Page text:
The mine where Sasha works is a thick net of underground tunnels that are never higher than 4 feet and in some places are less than 1.6 feet. These tunnels run under a small natural pond and go as deep as 300 yards. This means that in many places the mine is flooded, which makes it even harder for Sasha and his colleagues to reach the mineral vein. Sasha can go down the mineshaft as quickly and as nimbly as his colleagues. Despite his disability, he has learned to navigate confidently the underground maze, to avoid obstacles and to dodge dangers posed by the uneven beams of the roof, the puddles of water, the slippery clay and the extraction devices placed along the path. His mental map of the mine is made of a continuous flow of sensations that take him, one orderly step after another, to the mine’s core. Sasha’s task is to pour with a shovel the coal, that’s been broken to pieces with a jackhammer, into steel tanks that will bring it to the surface. Sqeezed in a cavity less than 15 feet high, surrounded by the deafening noise of pneumatic drills, covered with coal powder, and immersed in total darkness, made even deeper by his blindness. Accidents are extremely frequent, as it’s well known despite the fact that there are no available official statistics; in the same fashion, there is no available documentation regarding the disease and mortality incidence – well above national average  – among miners due to poor working conditions. Nonetheless, kopankas remain the only source of income for thousands of families.
According to specialists who have visited him through the years, Sasha’s blindness is reversible and could be cured with a corneal transplant. Recently, Sasha has decided to go for the surgery that could help him regain his sight. He and his wife went to the Fyodorov clinics, in Krasnodar and then in Moscow, to undergo preoperative testing. Unfortunately, his healing process is slow and full of uncertainties because of the high cost of the treatment. Maybe one day, upon exiting the mine, Sasha will be able to smile along with his collegues, on seeing the sunlight again, after eight hours spent in darkness.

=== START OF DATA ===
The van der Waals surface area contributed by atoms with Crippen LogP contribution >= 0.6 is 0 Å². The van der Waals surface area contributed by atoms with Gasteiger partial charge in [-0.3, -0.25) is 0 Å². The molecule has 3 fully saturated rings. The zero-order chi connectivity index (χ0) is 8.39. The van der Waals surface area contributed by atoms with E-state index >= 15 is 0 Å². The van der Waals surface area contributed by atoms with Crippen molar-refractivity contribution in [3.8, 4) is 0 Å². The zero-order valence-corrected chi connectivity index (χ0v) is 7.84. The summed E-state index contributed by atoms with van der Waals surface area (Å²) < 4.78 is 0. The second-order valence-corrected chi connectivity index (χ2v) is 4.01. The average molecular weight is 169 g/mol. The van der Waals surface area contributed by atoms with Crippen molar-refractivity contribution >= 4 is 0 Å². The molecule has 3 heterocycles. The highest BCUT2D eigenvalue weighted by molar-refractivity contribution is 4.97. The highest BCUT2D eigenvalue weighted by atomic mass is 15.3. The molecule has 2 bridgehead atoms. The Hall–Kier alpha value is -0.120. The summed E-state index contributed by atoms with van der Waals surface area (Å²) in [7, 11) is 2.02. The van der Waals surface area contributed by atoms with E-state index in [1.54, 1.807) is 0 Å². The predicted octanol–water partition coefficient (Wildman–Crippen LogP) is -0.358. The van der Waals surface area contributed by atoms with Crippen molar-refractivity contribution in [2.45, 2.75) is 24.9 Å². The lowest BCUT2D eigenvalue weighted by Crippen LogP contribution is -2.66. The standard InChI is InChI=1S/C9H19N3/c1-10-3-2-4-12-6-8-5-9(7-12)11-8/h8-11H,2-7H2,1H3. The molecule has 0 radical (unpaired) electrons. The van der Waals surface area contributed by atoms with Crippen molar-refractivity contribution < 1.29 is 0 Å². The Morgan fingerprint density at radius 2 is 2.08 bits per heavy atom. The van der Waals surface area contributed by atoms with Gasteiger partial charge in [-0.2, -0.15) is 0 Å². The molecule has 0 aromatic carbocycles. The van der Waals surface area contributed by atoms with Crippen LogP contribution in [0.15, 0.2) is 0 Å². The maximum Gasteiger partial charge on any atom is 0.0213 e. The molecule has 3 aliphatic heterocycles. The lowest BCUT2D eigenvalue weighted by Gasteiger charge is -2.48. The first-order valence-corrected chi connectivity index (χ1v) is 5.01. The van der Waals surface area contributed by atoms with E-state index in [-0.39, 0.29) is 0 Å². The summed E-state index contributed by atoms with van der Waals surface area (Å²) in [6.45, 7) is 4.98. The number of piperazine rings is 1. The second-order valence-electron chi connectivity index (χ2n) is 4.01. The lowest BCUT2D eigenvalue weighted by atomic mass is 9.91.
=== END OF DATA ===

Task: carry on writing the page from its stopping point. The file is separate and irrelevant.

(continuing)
With director Federico Schiavi, Bianchi is working to create a documentary from Sasha’s story. In order to maintain maximum independence and freedom of movement, they are running a crowdfunding campaign to raise the necessary funds to develop this work. 

 

Bio

Giorgio Bianchi is an Italian photojournalist, documentarist, writer and filmmaker (Rome in 1973). In his work Giorgio has always paid particular attention to political and anthropological issues, and has undertaken a freelance career to focus on a combination of long-term personal projects and client assignments.  He has covered stories in Syria, Ukraine, Burkina Faso, Vietnam, Myanmar, Nepal, India, and throughout all of Europe.  

Since 2013, he has made several trips to Ukraine, where he followed closely the Ukrainian crisis from the Euromaidan protests until the outbreak of war between the government army and the pro-Russian separatists.  Thanks to his robust archive of footage and pictures about the Donbass conflict he is making a documentary film entitled “Apocalypse Donbass”. In 2016 he started covering the Syrian conflict. 

Giorgio has won several international prizes and has received many public recognitions, and his pictures are regularly published in newspapers and magazines, both paper and online.  His work has been exhibited in many international and national festivals. 

 

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2 thoughts on “Giorgio Bianchi – Donbass Stories”

  1. Pingback: Semana Fotográfica, ed. XXIII (23 a 31 de maio, 2020) - EFEcetera

  2. Content aside, these are masterful photographs, consistent style, consistent colour palette, beautiful composition, beautiful but not intrusive post processing. This is classic work. I’m very impressed. I’d so love to see this work on paper rather than my computer screen.
    It somehow begs the question about the whole concept of making beautiful photographs of difficult subjects. Would a more “edgy” style be more appropriate? What is the intent? What are we trying to say? Would a Eugene Richards approach be more effective than the more classic Eugene Smith approach we see here? So many questions. On one hand, I’m distracted by the beauty of the images. Should we be making beautiful images of difficult realities?
    Congratulations Giorgio. I love this.